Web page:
Monday, October 13, 2008

How to Budget Mystery Shopping Income

I have two mystery shopping assignments this month. One, that I completed on Friday, was for a visit to a bar. I will be reimbursed $15 for the appetizer and two drinks my companion and I had and paid $10. The other one that I have next week will reimburse me for lunch only.

One of the things that I am trying to work out in my budget is how to account for this kind of work. My budget goes month to month from the 1st to the 30th. I get paid from those jobs on the 15th of the following month. This means it doesn't neatly fit into my budget line items, I don't have a "money owed" column. What I have decided to do for the time being is just treat the initial Mystery Shopping costs (the food at the restaurants) as part of my dining out budget. So far on all my mystery shopping trips I have brought a friend who has helped me gather all the information, time servers and get employee's names, but who I also got to spend some time hanging out with. So even though we are working, there is a fair amount of social time. When the check/reimbursement comes in, I'll add those to my budget like income. I can't really think of a better way to do it, can you?

My trip this weekend was pretty fun and I thought the establishment overall did a good job on service. I did have one complaint though, I didn't think the food was very good. This was standard bar, I wasn't expecting haute cuisine, but I was expecting my burgers to taste, well, like a burger.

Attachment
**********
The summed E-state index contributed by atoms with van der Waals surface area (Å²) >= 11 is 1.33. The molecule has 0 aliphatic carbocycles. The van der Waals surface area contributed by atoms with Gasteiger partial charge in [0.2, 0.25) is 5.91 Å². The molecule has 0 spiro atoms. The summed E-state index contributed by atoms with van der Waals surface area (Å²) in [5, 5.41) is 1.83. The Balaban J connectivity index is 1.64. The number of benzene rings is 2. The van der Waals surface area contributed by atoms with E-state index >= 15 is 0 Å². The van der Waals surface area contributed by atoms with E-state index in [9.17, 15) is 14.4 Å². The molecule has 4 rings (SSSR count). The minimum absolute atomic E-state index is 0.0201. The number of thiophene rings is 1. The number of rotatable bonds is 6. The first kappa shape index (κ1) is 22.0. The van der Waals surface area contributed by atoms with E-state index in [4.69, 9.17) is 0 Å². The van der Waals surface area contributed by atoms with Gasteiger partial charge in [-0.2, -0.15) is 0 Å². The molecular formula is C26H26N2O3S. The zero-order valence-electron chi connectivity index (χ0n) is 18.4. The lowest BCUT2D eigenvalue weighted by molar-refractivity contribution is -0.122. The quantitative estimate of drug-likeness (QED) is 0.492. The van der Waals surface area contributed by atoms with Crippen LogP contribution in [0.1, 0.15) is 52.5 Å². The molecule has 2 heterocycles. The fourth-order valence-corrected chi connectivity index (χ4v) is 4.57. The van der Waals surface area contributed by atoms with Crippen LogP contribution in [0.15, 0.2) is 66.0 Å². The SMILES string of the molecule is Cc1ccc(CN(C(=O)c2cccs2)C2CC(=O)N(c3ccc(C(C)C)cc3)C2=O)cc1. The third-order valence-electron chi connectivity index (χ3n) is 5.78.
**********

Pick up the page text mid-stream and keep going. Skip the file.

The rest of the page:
Here's something I noticed - no matter how good service is, if the food is lousy I am not tempted to return. However, if the food is exceptional, I will put up with a lot of bad service before complaining. For example, this was a standard every day American bar - good waitstaff, clean restaurant, fast and helpful. As far as atmosphere and service I was exceptionally pleased. The burger though - it was so unimpressive. It wasn't like there was anything horribly wrong with it, it was hot and cooked through, but my companion and I both agreed that the buns were stale, the meat was exceptionally dry and the bacon was a cross between cardboard and shoe leather. Everything looked good on the plate - but were lacking in flavor.

Contrast that with a restaurant this same companion and I went to for my birthday - a little Indian restaurant on the other side of the state. The food was amazing - it absolutely blew me away. The minute we got there the the host sat us on benches surrounded by huge invasive fake ficus plants - you couldn't turn your head without a plastic branch getting in your eye. We waited there forever for a table. Then when we were finally seated our server was very inattentive. It was pretty spicy food and we had a hard time getting our water glasses refilled. The place was moderately clean, but not exceptionally so. Much of the decor was faded or a bit old, yet the food was so unbelievably good that I would go back there in a heartbeat - I'm even willing to risk an eye to the fake plants!

In my humble opinion, if you are going to have a restaurant and you have to choose between the quality of your service or the food - make the food stand out.

... your best bet though is to have excellence in both!

Love Mysteries? Here's more:

Mystery Shopping as NonPassive Income

Mystery Shopping Feedback

My Experiences Being a Mystery Shopper, pt 2

This fabulous photo of a mystery pumpkin shopper by: doeth

No comments: